A Canadian study has recently been amongst the first to record and measure these increased risks of both physical and sexual violence to sex workers arising from criminal justice intervention. Much can also be learnt from the work of Dr Tracy Sagar at Swansea.
I am very supportive of much that you were reported as saying in the Robert Dolling lecture concerning survival sex work. Whilst many of your proposals seem to require long-term approaches, the better resourcing and development of drug rehabilitation intervention would seem essential in the short term. However, the bulk of sex work is in the indoor market and in many cases cannot in all consciousness be categorised as survival work.
Indeed, as you define the issue as in part arising from an aspirational problem of those involved, this begs the question of to what they aspire. If they aspire, for example, to own a Mediterranean yacht, in reality many might be more likely to achieve it through sex work than through the other occupations which might reasonably be available to them.
For what purpose should society intervene in sex work? Given that no significant nuisance to others is created – to deal with which laws already exist – it seems to me that intervention is only required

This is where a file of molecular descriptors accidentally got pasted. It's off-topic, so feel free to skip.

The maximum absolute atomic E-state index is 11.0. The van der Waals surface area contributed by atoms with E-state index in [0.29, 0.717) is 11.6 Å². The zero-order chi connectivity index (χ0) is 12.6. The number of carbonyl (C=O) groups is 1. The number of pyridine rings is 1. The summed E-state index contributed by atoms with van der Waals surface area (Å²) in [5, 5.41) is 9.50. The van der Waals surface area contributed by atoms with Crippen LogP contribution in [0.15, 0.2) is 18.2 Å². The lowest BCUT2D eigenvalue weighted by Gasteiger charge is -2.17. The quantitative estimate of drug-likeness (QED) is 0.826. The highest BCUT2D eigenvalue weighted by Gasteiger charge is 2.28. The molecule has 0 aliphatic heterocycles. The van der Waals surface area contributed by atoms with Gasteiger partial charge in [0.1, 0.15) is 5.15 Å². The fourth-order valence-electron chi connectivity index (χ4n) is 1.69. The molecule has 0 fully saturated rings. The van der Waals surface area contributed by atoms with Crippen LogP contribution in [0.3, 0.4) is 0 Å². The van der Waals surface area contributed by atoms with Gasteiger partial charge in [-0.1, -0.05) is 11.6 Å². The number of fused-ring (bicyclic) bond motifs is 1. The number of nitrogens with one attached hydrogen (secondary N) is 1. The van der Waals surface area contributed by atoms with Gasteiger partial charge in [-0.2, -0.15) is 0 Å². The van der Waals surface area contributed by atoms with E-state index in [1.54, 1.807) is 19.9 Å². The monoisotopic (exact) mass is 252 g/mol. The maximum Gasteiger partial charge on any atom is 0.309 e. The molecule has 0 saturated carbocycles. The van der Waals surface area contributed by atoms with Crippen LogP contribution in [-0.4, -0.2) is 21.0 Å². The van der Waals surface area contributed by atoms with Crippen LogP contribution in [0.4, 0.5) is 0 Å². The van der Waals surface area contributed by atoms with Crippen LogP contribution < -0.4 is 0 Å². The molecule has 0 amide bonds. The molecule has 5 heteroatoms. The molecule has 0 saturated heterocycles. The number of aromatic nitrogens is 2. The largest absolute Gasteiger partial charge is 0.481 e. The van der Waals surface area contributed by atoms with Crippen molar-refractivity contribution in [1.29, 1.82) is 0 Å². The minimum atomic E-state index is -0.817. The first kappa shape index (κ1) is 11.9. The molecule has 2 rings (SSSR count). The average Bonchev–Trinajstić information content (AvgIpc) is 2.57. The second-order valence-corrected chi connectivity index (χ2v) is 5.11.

to prevent the involvement of minors and others incapable of exercising choice
to deal with violence and to minimise the risk of violence
to minimise the risk of transmission of infection, and
to prevent and deal with coercion
In closing, I wish you well in your new office, and look forward to your new Freedom or “Great Repeal Bill”, which will no doubt be hot off the presses in the near future. I hope that some consideration might be given to repealing the absurd ‘Trafficking’ sections of the 2003 Sexual Offences Act and replacing them with the agreed Palermo Protocol definition of trafficking to prevent further silly prosecutions of persons giving a sex worker a lift, such as that which happened to Mr Moat last week, resulting in him being given a conditional discharge for an offence meant to merit 14 years imprisonment.
Yours sincerely and with best wishes,